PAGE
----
Fossoriality and evolutionary development in two Cretaceous mammaliamorphs (Nature). Darwin maintains entire teams that can contort together in dazzling displays of the Stuff Happens Law (SHL). The skinny on this paper is that two fossil mammals from the Cretaceous seem to have evolved the same trait independently – backbones and limbs specialized for digging (fossoriality).

Viewed within the mammaliamorph phylogeny (Fig. 3), the fossorial features shared by these two species can be interpreted as having evolved independently under similar selective pressures for specific morphological traits associated with similar ecological and biomechanical functions.

That’s only the first act. The authors say that this kind of independent evolution happens all the time, all over the place.

The interaction of these developmental mechanisms with natural selection may have underpinned the diverse phenotypes of body plan that evolved independently in various clades of mammaliamorph.

Once again, the authors fail to identify any mutations or selective pressures that forced these animals to “develop” fossoriality. They pass that ball to an old paper from 1903 written by an evolutionist who can no longer be called on to defend his story of how the SHL did it.

So rewrite the textbooks, Ingo. You said your find “literally changes the textbook,” so take responsibility and do it. We suggest the following revision from our post, “How the Stuff Happens Law Can Be Scientific” (13 Oct 2018):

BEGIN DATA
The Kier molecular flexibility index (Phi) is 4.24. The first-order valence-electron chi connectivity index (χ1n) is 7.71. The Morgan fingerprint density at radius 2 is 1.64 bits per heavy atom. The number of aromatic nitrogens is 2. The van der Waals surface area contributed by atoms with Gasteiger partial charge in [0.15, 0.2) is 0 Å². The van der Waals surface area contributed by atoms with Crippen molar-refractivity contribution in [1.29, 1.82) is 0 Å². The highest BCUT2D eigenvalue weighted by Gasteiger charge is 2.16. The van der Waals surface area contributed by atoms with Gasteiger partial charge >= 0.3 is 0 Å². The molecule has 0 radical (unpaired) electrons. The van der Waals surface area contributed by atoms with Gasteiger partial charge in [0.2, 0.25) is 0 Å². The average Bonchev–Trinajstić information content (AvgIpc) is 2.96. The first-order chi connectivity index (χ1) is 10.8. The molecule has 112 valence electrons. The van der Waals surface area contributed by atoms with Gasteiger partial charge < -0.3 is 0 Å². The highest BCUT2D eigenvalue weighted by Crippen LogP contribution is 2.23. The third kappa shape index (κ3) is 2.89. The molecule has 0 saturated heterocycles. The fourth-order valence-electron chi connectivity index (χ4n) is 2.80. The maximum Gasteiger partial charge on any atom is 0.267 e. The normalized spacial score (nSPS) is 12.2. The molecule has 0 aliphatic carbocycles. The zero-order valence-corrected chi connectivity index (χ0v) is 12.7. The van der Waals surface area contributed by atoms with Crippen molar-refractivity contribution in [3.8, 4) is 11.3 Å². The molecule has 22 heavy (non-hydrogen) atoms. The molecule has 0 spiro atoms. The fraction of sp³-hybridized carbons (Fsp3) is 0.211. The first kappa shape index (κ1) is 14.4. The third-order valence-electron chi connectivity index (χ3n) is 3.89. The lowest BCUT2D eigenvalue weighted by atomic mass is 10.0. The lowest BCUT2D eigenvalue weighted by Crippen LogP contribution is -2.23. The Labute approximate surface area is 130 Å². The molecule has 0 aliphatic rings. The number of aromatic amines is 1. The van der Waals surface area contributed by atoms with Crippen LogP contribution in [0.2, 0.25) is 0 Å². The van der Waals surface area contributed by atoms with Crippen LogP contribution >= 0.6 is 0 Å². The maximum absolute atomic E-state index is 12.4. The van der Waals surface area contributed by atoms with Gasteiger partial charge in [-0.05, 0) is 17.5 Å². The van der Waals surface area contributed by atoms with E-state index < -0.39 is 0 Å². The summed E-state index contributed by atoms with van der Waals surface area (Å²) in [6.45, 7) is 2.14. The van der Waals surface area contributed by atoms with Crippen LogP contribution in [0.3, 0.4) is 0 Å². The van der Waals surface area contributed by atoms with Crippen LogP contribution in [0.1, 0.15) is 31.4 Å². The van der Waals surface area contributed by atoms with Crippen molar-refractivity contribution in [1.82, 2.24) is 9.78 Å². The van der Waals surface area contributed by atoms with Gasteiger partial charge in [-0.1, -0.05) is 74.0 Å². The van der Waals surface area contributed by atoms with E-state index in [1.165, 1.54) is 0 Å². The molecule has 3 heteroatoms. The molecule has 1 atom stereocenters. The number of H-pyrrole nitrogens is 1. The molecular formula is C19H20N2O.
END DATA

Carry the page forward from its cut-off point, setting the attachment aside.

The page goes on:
The Story of Evolution

Evolution explains more complexity, and more simplicity. It explains why flight arose in some birds, but was lost in others. With evolution, organs and genomes can become more complicated, or more streamlined. Eyes emerge through evolution, but eyes are also lost by evolution. Evolution makes the cheetah fast but the sloth slow. By evolution, dinosaurs grow to skyscraper size, and hummingbirds grow tiny. With evolution, peacocks grow more flashy and crows more black, giraffes tall and snakes long. Evolution makes roundworms round, and flatworms flat. Evolution explains predator and prey, loner and herder, light and dark, high and low, fast and slow, profligacy and stinginess, terrorism and altruism, religion and atheism, virtue and selfishness, psychosis and reason, extinction and fecundity, war and peace. Evolution explains everything.

You can add that Darwinian evolution can work at a full sprint or a crawl. Not evolving is even a kind of evolution. As the world’s most accomplished contortionist, evolutionary theory can bend, stretch, twist, and even stick its head in its posterior.


Cartoon for CEH by Brett Miller. All rights reserved.



(Visited 293 times, 1 visits today)

Leave a Reply

This site uses Akismet to reduce spam. Learn how your comment data is processed.